The title alone of ‘Joven virgen autosodomizada por los cuernos de su propia castidad’ is vexing and unpleasant for the viewer. The plethora of phallic objects present throughout, further enhance the title of the painting. In addition to this, it is a heightened representation of the human body and of allusions to sexual activity. It is therefore an adequate portrayal by Dalí regarding violent and loathsome connotation. The stance of the female figure is significant to this sexual overtone since the title of the work contains the word autosodomizada, which comes from the verb sodomize but, in this case, she will sodomize herself. Her own legs appear to be crossed over in the bottom half of the picture, however, around her buttocks area, Dalí has replaced it with an oversized rear, as an emphasis of the hint to sexual misconduct and the possibility of penetration from the floating horn-shaped phallic objects that are exerted in this painting. As mentioned in the opening section of this paper, Dalí has represented this body curbed to state of nudity. Unlike the female body represented by Remedios Varo, the purity of femininity has been overpowered by these phallic objects and the amendment Dalí has done to the figure, in order to convey this bold statement. By doing this Dalí has challenged the confining structure of the founded society and demeans it.
Frida Kahlo’s painting ‘Henry Ford Hospital’ (1932) is a representation of herself, evidently in pain and anguish. She is surrounded by six distinct objects, each one being significant to her and everything she experienced throughout her life. Unlike Dalí’s painting, this one is a depiction of personal space, powerlessness and disjointment. On a comparative note, a similar aspect about this image and Dalí’s one previously discussed, is the representation of the naked female body. The distress depicted in Frida Kahlo’s work is heart-wrenching, as we know that she had a miscarriage and then was informed that could never conceive a full term which had a huge negative impinge on her. Presented in the picture is a male fetus which may suggest that of her miscarried son. There is a fetus which proposes the idea of a theme of the medical world and hospitals which is presented in the image, as well as the title. Also, to be seen, is an orchid on the floor, which may be perceived as a uterus given the context of the painting and the shape it holds as it has been placed in the bottom half of the picture. As the figure holds her stomach, the “umbilical cords” are actually red ribbons, appearing from her body.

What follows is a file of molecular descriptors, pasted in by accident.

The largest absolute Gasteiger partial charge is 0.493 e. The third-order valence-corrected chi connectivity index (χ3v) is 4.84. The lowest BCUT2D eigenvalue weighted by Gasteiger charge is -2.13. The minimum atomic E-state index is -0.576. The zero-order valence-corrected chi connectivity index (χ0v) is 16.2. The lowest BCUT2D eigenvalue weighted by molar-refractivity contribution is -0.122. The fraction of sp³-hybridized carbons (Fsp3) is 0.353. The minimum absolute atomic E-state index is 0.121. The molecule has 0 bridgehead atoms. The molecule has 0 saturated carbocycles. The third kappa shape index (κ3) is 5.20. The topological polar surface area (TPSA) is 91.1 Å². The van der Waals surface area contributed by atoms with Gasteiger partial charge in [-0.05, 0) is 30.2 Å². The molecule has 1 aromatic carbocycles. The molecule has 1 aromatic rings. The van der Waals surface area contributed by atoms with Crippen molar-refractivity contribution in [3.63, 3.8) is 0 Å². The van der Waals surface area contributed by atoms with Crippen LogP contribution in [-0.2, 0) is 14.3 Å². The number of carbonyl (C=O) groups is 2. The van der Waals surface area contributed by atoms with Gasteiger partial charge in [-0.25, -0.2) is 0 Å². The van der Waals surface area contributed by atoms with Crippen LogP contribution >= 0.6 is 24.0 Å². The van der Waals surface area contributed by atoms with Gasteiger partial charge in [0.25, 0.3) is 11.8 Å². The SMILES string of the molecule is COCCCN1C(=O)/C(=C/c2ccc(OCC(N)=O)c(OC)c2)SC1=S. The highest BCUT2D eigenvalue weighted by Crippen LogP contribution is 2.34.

Finally, the last object is that of a snail. A snail is a symbolic creature in literature and art. It symbolises slow-moving processes. In this frame of reference, the snail may allude to the operation carried out consequently of the miscarriage Frida Kahlo experienced. Similarly, to the work of Dalí, the figure in Kahlo’s work is interesting, as the posture is striking much alike the female in Dalí’s painting. In ‘Henry Ford Hospital’, we are shown the body in a slightly twisted form; her top half is facing the viewer, meanwhile, her bottom half is curled away, yet allowing us to see what is occurring. By means of this posture, not only does it add to the aching experience of the figure but it also emphasizes the role of the female in the cycle of life. Furthermore, it is a portrayal of the helplessness and undeserving suffering experienced by women. This last point links back to the image by Remedios Varo and how women are perceived as the pivot of the circle of life.
To draw a conclusion to this paper, even though the aforementioned female artists were latecomers to the movement, they had a profound effect on the group and on the artistic domain. Through their works they inhabited disparate attractive insights of women vis-à-vis men. Meanwhile, on the contrary, the male artists took it upon themselves to depict and accentuate the means of the unconscious and even the subconscious. They believed that these regnant human features had an impact on the artistic creations by means of dreams, fantasies and desires. This led to the perennial motif of the nude female body during the early era of the movement. On the other hand, female surrealist artists were apt to focusing their attention on personal facts of existence which they confirmed through the medium of both the unconscious mind and the concept of dreams. However, it was not depicted in a fantasy way similar to that of the male surrealist artists, but in a self-referentiality form which allows us to comprehend the symbolic meaning and personal reworking of the boundary which surrealism offered – that of the interior realm and the exterior representation.
Women represented the body in a less sexualised manner, yet, portraying impelling images of independent and creative femininity. As stated by Belton, female surrealist artists attempted to conceptualise “a new perspective on the very function of representation itself in contemporary society”.